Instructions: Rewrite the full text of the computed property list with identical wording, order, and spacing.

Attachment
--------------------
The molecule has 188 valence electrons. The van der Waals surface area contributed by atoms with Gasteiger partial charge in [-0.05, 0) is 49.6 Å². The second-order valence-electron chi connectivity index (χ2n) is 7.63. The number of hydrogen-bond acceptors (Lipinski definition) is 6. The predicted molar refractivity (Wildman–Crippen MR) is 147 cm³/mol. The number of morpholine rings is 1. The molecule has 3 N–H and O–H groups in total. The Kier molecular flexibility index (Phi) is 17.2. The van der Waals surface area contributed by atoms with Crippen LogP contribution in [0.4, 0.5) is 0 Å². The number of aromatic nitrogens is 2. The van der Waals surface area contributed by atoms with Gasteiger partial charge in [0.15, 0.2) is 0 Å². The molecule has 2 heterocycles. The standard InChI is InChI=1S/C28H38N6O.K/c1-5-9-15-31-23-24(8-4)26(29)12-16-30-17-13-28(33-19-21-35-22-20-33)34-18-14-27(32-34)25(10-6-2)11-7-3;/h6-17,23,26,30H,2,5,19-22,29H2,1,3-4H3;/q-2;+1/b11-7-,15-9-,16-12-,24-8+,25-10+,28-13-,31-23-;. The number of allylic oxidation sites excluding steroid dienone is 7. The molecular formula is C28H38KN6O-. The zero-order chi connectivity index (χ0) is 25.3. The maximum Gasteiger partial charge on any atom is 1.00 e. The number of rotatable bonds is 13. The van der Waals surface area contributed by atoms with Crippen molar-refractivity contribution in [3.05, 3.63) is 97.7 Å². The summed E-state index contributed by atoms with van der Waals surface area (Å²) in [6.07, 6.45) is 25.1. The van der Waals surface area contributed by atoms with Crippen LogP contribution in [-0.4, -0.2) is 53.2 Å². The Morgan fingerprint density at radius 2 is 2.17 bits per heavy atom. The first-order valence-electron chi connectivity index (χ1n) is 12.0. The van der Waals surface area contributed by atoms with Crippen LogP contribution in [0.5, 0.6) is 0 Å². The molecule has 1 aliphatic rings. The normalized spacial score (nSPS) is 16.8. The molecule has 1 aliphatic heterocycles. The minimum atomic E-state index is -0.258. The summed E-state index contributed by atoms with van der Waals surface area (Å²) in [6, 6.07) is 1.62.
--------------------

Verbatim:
The molecule has 188 valence electrons. The van der Waals surface area contributed by atoms with Gasteiger partial charge in [-0.05, 0) is 49.6 Å². The second-order valence-electron chi connectivity index (χ2n) is 7.63. The number of hydrogen-bond acceptors (Lipinski definition) is 6. The predicted molar refractivity (Wildman–Crippen MR) is 147 cm³/mol. The number of morpholine rings is 1. The molecule has 3 N–H and O–H groups in total. The Kier molecular flexibility index (Phi) is 17.2. The van der Waals surface area contributed by atoms with Crippen LogP contribution in [0.4, 0.5) is 0 Å². The number of aromatic nitrogens is 2. The van der Waals surface area contributed by atoms with Gasteiger partial charge in [0.15, 0.2) is 0 Å². The molecule has 2 heterocycles. The standard InChI is InChI=1S/C28H38N6O.K/c1-5-9-15-31-23-24(8-4)26(29)12-16-30-17-13-28(33-19-21-35-22-20-33)34-18-14-27(32-34)25(10-6-2)11-7-3;/h6-17,23,26,30H,2,5,19-22,29H2,1,3-4H3;/q-2;+1/b11-7-,15-9-,16-12-,24-8+,25-10+,28-13-,31-23-;. The number of allylic oxidation sites excluding steroid dienone is 7. The molecular formula is C28H38KN6O-. The zero-order chi connectivity index (χ0) is 25.3. The maximum Gasteiger partial charge on any atom is 1.00 e. The number of rotatable bonds is 13. The van der Waals surface area contributed by atoms with Crippen molar-refractivity contribution in [3.05, 3.63) is 97.7 Å². The summed E-state index contributed by atoms with van der Waals surface area (Å²) in [6.07, 6.45) is 25.1. The van der Waals surface area contributed by atoms with Crippen LogP contribution in [-0.4, -0.2) is 53.2 Å². The Morgan fingerprint density at radius 2 is 2.17 bits per heavy atom. The first-order valence-electron chi connectivity index (χ1n) is 12.0. The van der Waals surface area contributed by atoms with Crippen LogP contribution in [0.5, 0.6) is 0 Å². The molecule has 1 aliphatic rings. The normalized spacial score (nSPS) is 16.8. The molecule has 1 aliphatic heterocycles. The minimum atomic E-state index is -0.258. The summed E-state index contributed by atoms with van der Waals surface area (Å²) in [6, 6.07) is 1.62.